Herbie Hancock had already long established his jazz credentials, primarily with his own now classic releases on Blue Note, and also with his wide array of sideman work; with among many others, Miles Davis. With 1973’s ‘Head Hunters’ though, he successfully crossed over into funk territory, with even more popular and commercial rewards; but still maintaining a strong jazz personality, including through his next subsequent releases.
With ‘Secrets’ however, his fourth in the jazz-funk vein, an alarming realisation of creative diminishing-returns comes to the fore. The previously strong mix of two genres melded together had started to feel a little too smooth-sounding with his third effort ‘Man Child’, which added guitars to the mix, as well as increasing the band roster quite heavily. ‘Secrets’, continuing this move, gives even more greater playing time to the guitars, and also sounds more funk-pop than anything funk-jazz.
For one, the emphasis here is on the mellower, softer side of the musical palette, with very little approaching up-tempo, and that which does is still given a distinctly relaxed edge. There’s no high-energy here, just rolling head-nodding grooves - many of which tend to go on far too long. ‘Doin’ It’ is a great example of this; opening with a slight disco inflection and sounding like a killer dancefloor hit - albeit for just two minutes. Repeating itself over six minutes, nothing much changes or happens, and it flatly wears its welcome out. ‘People Music’ sounds better, but basically feels like an attempt to re-do ‘Butterfly’, but in a different groove.
And much in the way the Hancock classic ‘Watermelon Man’ was re-worked successfully as an electric and funkier number for ‘Head Hunters’, here he takes another of his previous hits, ‘Canteloupe Island’ (arguably his most well-known number), and attempts to do something similar. But it really does not work at all. Almost unrecognisable, an electric guitar leads a yawning saunter, with the familiar melody coming in buried under an array of keyboard and synthesizer effects. It’s a largely lazy-sounding failure that surely can’t have anyone preferring it to the original.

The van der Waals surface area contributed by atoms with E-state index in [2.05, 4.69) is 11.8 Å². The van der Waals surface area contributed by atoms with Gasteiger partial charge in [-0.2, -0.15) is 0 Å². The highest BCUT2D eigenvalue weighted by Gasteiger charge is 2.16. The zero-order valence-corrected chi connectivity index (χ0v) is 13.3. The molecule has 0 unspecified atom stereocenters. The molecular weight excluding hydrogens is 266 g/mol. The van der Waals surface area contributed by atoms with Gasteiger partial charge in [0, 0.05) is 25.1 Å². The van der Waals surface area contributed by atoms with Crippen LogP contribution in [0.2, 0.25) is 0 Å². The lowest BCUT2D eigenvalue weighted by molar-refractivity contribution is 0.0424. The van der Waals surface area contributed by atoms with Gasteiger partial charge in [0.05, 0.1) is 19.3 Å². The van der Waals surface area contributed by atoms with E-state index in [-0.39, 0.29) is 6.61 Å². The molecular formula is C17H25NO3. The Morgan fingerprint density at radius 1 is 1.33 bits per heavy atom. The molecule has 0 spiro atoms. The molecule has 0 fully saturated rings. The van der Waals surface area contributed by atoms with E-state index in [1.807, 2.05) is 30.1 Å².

The second half of the album is better however, with some nice seguing and an overall build to something close to climactic. The whole album though convinces that perhaps the energy, the enthusiasm and the ideas have all gone, and Hancock doesn’t know where to go from here. The drumming, previously a high-voltage and highly enjoyable part of the Hancock funk sound, is here just basic and simple, supplying little more than an at times metronomic beat for everyone else to follow. Another notable difference is Melvin Ragin AKA the self-dubbed ‘Wah Wah Watson’ on guitar and vocals. Whilst his guitar is flamboyantly good and well-suited, he also assists heavily on the composition and production duties, and you sense that it’s these contributions that have moved the album to its more ‘flat-sounding’ territory.
Yet there is still a good deal to enjoy and appreciate; Bernie Maupin emerges again as the hero, with his variety of saxophones and flutes, leading most of the solos along with Hancock’s numerous electric keyboards (no acoustic pianos here at all). Paul Jackson’s basslines too are as ever solid anchors for the band.
If you loved ‘Head Hunters’ and ‘Thrust’, those same vibes and sounds aren’t here. But if you liked ‘Man Child’, then there’s probably maybe something here for you. The multiple rhythms and layers, infectious grooves and spaced-out keyboards that made his earlier fusion efforts so good are sadly absent, replaced with a variety of not-quite-funky guitar and mellow sounds, and a decidedly more Caribbean feel. Not a great deal of it is very memorable however, and much of the tracks drag on without developing or finding a direction. If it sounds like the man had lost his hunger for it, tellingly his next few releases would be with the new all-acoustic quintet, alongside his Miles Davis cohorts and the swaggering trumpet of Freddie Hubbar, V.S.O.P. Buy those instead.